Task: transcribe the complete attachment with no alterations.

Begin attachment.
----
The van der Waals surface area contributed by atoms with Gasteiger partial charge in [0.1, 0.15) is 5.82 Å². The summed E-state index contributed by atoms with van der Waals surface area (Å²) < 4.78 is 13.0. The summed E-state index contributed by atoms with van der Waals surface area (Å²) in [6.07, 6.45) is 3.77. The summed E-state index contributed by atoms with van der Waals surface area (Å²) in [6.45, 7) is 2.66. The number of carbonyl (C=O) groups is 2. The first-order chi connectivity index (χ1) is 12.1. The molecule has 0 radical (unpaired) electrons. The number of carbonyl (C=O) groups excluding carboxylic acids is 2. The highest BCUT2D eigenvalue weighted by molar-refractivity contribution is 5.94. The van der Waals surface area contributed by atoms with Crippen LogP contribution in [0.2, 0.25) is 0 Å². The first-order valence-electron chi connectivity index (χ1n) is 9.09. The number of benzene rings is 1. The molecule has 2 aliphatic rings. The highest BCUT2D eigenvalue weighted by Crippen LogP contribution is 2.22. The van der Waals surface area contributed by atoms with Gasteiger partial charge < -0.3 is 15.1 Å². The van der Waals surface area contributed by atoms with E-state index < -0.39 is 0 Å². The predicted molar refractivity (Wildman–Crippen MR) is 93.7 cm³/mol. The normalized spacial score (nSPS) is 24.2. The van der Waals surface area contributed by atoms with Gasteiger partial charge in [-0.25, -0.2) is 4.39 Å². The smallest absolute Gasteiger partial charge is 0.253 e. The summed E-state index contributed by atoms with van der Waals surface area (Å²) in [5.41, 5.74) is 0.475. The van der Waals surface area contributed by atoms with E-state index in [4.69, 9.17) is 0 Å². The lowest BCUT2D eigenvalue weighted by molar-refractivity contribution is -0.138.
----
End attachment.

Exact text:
The van der Waals surface area contributed by atoms with Gasteiger partial charge in [0.1, 0.15) is 5.82 Å². The summed E-state index contributed by atoms with van der Waals surface area (Å²) < 4.78 is 13.0. The summed E-state index contributed by atoms with van der Waals surface area (Å²) in [6.07, 6.45) is 3.77. The summed E-state index contributed by atoms with van der Waals surface area (Å²) in [6.45, 7) is 2.66. The number of carbonyl (C=O) groups is 2. The first-order chi connectivity index (χ1) is 12.1. The molecule has 0 radical (unpaired) electrons. The number of carbonyl (C=O) groups excluding carboxylic acids is 2. The highest BCUT2D eigenvalue weighted by molar-refractivity contribution is 5.94. The van der Waals surface area contributed by atoms with Crippen LogP contribution in [0.2, 0.25) is 0 Å². The first-order valence-electron chi connectivity index (χ1n) is 9.09. The number of benzene rings is 1. The molecule has 2 aliphatic rings. The highest BCUT2D eigenvalue weighted by Crippen LogP contribution is 2.22. The van der Waals surface area contributed by atoms with Gasteiger partial charge < -0.3 is 15.1 Å². The van der Waals surface area contributed by atoms with E-state index < -0.39 is 0 Å². The predicted molar refractivity (Wildman–Crippen MR) is 93.7 cm³/mol. The normalized spacial score (nSPS) is 24.2. The van der Waals surface area contributed by atoms with Gasteiger partial charge in [-0.25, -0.2) is 4.39 Å². The smallest absolute Gasteiger partial charge is 0.253 e. The summed E-state index contributed by atoms with van der Waals surface area (Å²) in [5.41, 5.74) is 0.475. The van der Waals surface area contributed by atoms with E-state index in [4.69, 9.17) is 0 Å². The lowest BCUT2D eigenvalue weighted by molar-refractivity contribution is -0.138.